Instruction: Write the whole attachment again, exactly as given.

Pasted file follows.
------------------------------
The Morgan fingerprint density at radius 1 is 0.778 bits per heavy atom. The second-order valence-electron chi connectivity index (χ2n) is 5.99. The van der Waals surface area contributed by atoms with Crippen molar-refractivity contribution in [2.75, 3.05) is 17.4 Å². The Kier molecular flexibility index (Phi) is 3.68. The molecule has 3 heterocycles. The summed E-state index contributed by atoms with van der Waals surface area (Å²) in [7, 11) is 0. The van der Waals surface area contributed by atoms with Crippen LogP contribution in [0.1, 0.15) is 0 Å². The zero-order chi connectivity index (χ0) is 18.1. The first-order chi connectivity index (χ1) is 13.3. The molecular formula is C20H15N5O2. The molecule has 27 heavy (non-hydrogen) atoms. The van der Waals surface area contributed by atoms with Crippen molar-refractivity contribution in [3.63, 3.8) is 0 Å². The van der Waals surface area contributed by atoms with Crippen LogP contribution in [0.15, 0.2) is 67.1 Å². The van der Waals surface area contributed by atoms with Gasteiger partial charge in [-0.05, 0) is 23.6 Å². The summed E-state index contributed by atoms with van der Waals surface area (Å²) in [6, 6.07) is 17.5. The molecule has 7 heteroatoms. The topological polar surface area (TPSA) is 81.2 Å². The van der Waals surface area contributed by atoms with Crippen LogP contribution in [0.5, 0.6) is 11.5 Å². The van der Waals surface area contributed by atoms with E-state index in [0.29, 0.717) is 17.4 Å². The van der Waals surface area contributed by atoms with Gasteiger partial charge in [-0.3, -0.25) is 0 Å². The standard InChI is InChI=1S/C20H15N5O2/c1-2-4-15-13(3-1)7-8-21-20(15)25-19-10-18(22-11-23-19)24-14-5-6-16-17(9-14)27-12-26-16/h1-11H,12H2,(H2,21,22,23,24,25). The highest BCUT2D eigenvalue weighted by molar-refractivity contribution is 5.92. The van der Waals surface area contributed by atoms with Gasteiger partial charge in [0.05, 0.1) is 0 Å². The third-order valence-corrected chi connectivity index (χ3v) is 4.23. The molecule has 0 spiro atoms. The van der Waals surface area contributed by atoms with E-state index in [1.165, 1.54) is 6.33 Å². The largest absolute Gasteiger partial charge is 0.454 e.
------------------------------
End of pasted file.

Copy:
The Morgan fingerprint density at radius 1 is 0.778 bits per heavy atom. The second-order valence-electron chi connectivity index (χ2n) is 5.99. The van der Waals surface area contributed by atoms with Crippen molar-refractivity contribution in [2.75, 3.05) is 17.4 Å². The Kier molecular flexibility index (Phi) is 3.68. The molecule has 3 heterocycles. The summed E-state index contributed by atoms with van der Waals surface area (Å²) in [7, 11) is 0. The van der Waals surface area contributed by atoms with Crippen LogP contribution in [0.1, 0.15) is 0 Å². The zero-order chi connectivity index (χ0) is 18.1. The first-order chi connectivity index (χ1) is 13.3. The molecular formula is C20H15N5O2. The molecule has 27 heavy (non-hydrogen) atoms. The van der Waals surface area contributed by atoms with Crippen molar-refractivity contribution in [3.63, 3.8) is 0 Å². The van der Waals surface area contributed by atoms with Crippen LogP contribution in [0.15, 0.2) is 67.1 Å². The van der Waals surface area contributed by atoms with Gasteiger partial charge in [-0.05, 0) is 23.6 Å². The summed E-state index contributed by atoms with van der Waals surface area (Å²) in [6, 6.07) is 17.5. The molecule has 7 heteroatoms. The topological polar surface area (TPSA) is 81.2 Å². The van der Waals surface area contributed by atoms with Crippen LogP contribution in [0.5, 0.6) is 11.5 Å². The van der Waals surface area contributed by atoms with E-state index in [0.29, 0.717) is 17.4 Å². The van der Waals surface area contributed by atoms with Gasteiger partial charge in [-0.3, -0.25) is 0 Å². The standard InChI is InChI=1S/C20H15N5O2/c1-2-4-15-13(3-1)7-8-21-20(15)25-19-10-18(22-11-23-19)24-14-5-6-16-17(9-14)27-12-26-16/h1-11H,12H2,(H2,21,22,23,24,25). The highest BCUT2D eigenvalue weighted by molar-refractivity contribution is 5.92. The van der Waals surface area contributed by atoms with Gasteiger partial charge in [0.05, 0.1) is 0 Å². The third-order valence-corrected chi connectivity index (χ3v) is 4.23. The molecule has 0 spiro atoms. The van der Waals surface area contributed by atoms with E-state index in [1.165, 1.54) is 6.33 Å². The largest absolute Gasteiger partial charge is 0.454 e.